Has Brampton Mayor Patrick Brown burned both bridges?


Published April 18, 2022 at 10:29 am


Brampton Mayor Patrick Brown is calling Justin Trudeau “the worst Prime Minister in Canadian history” while at the same time asking the feds for more than $1 billion in infrastructure investments.

Brown has been at odds with both Trudeau and political rival Pierre Poilievre since announcing a run for the Conservative Party of Canada leadership last month.

Through his CPC leadership platform website on Thursday (April 14), Brown issued a statement calling Trudeau “the worst Prime Minister in Canadian history.”

But as the mayor of Brampton, Brown is also part of a council currently asking the Trudeau Liberals for some $1.7 billion for the Hurontario LRT project, as well as funds for green climate change initiatives, a Cybersecure Catalyst grant, and an expansion of the city’s active transportation network.

In his statement, Brown attacks Trudeau for political scandals, the national debt, as well as saying the Prime Minister has put “thousands out of work” and “robbed Canadians of their freedoms.”

Brown also took aim at Poilievre saying a Conservative Party led by the Ottawa-area MP would help “lock in four more years” of a Liberal government, pointing to a recent Leger poll which found 27 per cent of respondents would vote for the Liberals if Poilievre were CPC leader.

RELATED: Brown and Poilievre trade blows in Conservative leadership rivalry

Brown said in his statement that the Conservative Party needs a “leader who can win, and that leader is me.”

But the numbers would tend to disagree with Brown.

That same Leger poll found just 4 per cent of respondents felt Brown “would make the best leader for the Conservative Party” while Poilievre came in with 19 per cent.

The poll found Poilievre is the current front runner in the CPC race with former Quebec Premier Jean Charest in second and Brown trailing both by a wide margin in third.

While Poilievre is drawing crowds by the thousands during his campaign, Brown has been criss-crossing the country, making his case to rooms of sometimes only as many as 20.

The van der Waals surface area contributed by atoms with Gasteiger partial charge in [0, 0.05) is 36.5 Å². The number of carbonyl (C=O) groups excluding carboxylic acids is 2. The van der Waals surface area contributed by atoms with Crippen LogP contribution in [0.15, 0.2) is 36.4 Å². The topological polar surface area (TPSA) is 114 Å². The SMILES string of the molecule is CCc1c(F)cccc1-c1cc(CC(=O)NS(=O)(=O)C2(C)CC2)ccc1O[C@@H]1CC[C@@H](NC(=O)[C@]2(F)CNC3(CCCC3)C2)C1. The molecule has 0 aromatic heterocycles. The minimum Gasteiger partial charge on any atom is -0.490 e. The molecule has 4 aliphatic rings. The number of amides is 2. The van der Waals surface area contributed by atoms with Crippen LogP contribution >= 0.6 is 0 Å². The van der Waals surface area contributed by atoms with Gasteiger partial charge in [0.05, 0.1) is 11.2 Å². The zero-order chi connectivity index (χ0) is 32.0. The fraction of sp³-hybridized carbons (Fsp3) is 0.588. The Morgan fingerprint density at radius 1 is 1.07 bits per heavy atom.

Brown has been courting communities of immigrant and racialized Canadians to buy party memberships as the clock ticks down to the June 3 deadline.

In videos posted to Facebook, Brown says his “path to victory is bringing new people in and having a decent level of support within the party.”

He said they have a large campaign in the Sikh, Muslim, Tamil and Chinese communities “that have all felt mistreated by the party.”

An apology to the Tamil community, improving cricket infrastructure, and putting a visa office in Kathmandu are just some of the promises Brown has made in hopes of becoming the next leader of the Conservative Party of Canada.

Brown has not signalled any intent to resign as mayor of Brampton while seeking the federal party leadership, and has said he would donate his salary to various causes including the William Osler Health System Foundation for the duration of the race.

The leadership vote is scheduled for Sept. 10 and potential candidates have until April 19 to enter the race with a $200,000 entry fee on top of a $100,000 deposit.

But Brampton is also scheduled for a municipal election on October 24, and even though the two races are a little more than a month apart the mayor can still retain his local seat while seeking out a federal leadership bid.

Brown’s past political history saw him serve three terms as an MP for the riding of Barrie before becoming leader of the Progressive Conservative Party in Ontario.

But in 2018 Brown was ousted over allegations of sexual misconduct, which the mayor has denied and resulted in a defamation lawsuit and settlement with broadcaster CTV News.

Brown was then replaced as leader by Doug Ford, who was elected premier some six months later.

With files from The Canadian Press

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